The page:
Was the Israelite kingdom divided between David and Ish-bosheth, or was it only divided later?

Q.  After Saul dies, the narrative in Samuel-Kings says that “the men of Judah came to Hebron, and there they anointed David king over the tribe of Judah,” but that “Ish-Bosheth son of Saul . . . became king over Israel.”  I always thought that the official ‘division’ of the kingdom happened later, when Rehoboam rejected the elders’ counsel and Jeroboam led the northern tribes in revolt.  Can you reconcile these two accounts for me?

The rivalry between David and Ish-Bosheth was not a division of the ancient Israelite kingdom into two parts, it was a civil war to see which of these men would become king over all twelve tribes.

Samuel-Kings uses its characteristic “regnal notice” to describe how Ish-Bosheth succeeded his father Saul as king: “Ish-Bosheth son of Saul was forty years old when he became king over Israel, and he reigned two years.”  A similar notice does not appear for David until after the contest is settled and all of Israel accepts him as its king, even though the notice does acknowledge David’s time as king only of Judah: “David was thirty years old when he became king, and he reigned forty years. In Hebron he reigned over Judah seven years and six months, and in Jerusalem he reigned over all Israel and Judah thirty-three years.”  So in effect Ish-bosheth became king after Saul, but David eventually displaced him.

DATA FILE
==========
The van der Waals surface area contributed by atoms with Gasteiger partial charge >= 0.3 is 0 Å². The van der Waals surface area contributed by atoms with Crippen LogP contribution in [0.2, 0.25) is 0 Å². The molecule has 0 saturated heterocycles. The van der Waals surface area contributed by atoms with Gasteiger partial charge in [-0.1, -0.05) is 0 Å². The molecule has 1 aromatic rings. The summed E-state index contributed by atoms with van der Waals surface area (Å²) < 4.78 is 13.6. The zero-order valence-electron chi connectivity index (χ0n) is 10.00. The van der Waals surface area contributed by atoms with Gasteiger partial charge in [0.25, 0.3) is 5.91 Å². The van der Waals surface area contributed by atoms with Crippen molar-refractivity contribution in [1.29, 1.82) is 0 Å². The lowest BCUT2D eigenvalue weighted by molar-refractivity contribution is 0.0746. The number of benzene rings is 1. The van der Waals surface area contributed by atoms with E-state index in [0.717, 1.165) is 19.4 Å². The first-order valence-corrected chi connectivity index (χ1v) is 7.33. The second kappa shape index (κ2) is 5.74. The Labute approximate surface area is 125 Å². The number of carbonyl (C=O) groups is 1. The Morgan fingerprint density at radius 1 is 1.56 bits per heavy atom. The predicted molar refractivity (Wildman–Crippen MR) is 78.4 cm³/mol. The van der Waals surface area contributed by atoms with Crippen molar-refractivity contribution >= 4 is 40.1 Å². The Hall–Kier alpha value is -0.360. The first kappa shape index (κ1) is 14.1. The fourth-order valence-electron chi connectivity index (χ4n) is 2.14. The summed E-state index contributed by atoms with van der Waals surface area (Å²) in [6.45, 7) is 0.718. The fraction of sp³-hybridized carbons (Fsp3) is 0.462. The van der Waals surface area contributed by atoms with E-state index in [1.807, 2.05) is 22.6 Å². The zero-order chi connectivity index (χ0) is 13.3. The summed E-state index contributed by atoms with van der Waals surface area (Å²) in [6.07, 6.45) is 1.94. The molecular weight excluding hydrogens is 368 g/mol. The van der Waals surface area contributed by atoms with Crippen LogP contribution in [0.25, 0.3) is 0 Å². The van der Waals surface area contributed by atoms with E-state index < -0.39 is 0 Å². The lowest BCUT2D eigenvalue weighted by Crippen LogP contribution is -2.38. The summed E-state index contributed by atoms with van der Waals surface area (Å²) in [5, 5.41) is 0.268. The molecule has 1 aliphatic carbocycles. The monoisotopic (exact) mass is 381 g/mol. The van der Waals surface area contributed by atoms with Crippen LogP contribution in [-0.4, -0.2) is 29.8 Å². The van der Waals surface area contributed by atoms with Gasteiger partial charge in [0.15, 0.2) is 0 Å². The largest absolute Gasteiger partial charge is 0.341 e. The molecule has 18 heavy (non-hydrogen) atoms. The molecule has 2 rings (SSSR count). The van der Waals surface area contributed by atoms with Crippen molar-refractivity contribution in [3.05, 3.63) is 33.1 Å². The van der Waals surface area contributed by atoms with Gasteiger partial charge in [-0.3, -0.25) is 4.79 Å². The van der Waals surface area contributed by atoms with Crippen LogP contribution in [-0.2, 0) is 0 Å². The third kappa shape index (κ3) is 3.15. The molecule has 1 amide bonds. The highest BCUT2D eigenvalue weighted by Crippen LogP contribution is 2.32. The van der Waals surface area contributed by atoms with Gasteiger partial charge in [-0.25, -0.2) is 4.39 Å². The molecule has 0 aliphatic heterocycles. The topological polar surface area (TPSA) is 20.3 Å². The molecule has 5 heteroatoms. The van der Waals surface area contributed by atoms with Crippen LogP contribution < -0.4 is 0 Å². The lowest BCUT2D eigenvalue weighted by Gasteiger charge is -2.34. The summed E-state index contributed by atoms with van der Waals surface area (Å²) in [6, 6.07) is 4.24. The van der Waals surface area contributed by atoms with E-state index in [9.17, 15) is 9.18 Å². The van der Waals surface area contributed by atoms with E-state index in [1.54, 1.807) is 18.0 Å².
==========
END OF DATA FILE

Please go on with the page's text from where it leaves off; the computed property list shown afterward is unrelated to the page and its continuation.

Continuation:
There’s actually a record in the book of Chronicles of the large numbers of warriors–hundreds of thousands–from all the other tribes who “came to David at Hebron to turn Saul’s kingdom over to him, as the Lord had said“–in other words, to help him win the war against Ish-bosheth.  Among them are 200 chieftains from Issachar who, we are told, “understood the times and knew what Israel should do.”  This might be said of all these warriors and their leaders from every tribe: They knew that David was God’s choice to succeed Saul and they gave him their allegiance and support even as he was in the process of defeating his rival.

The situation was different between Rehoboam and Jeroboam.  Because of Solomon’s disobedience (worshiping other gods!), the Lord told him that he would lose the kingdom, except that one tribe would be left to his family dynasty for David’s sake.  Solomon’s son Rehoboam adopted foolish, oppressive policies and wouldn’t listen to sound advice, and in response a leader name Jeroboam (one of Solomon’s former high officials) led a revolt that permanently drew the northern ten tribes into a kingdom of their own.  The original kingdom was never reunited and both parts, Israel in the north and Judah in the south, were eventually conquered and exiled by the great empires of the ancient world.

Hope this is helpful!

Author: Christopher R Smith

The Rev. Dr. Christopher R. Smith is an an ordained minister, a writer, and a biblical scholar. He was active in parish and student ministry for twenty-five years. He was a consulting editor to the International Bible Society (now Biblica) for The Books of the Bible, an edition of the New International Version (NIV) that presents the biblical books according to their natural literary outlines, without chapters and verses. His Understanding the Books of the Bible study guide series is keyed to this format. He was also a consultant to Tyndale House for the Immerse Bible, an edition of the New Living Translation (NLT) that similarly presents the Scriptures in their natural literary forms, without chapters and verses or section headings. He has a B.A. from Harvard in English and American Literature and Language, a Master of Arts in Theological Studies from Gordon-Conwell, and a Ph.D. in the History of Christian Life and Thought, with a minor concentration in Bible, from Boston College, in the joint program with Andover Newton Theological School.

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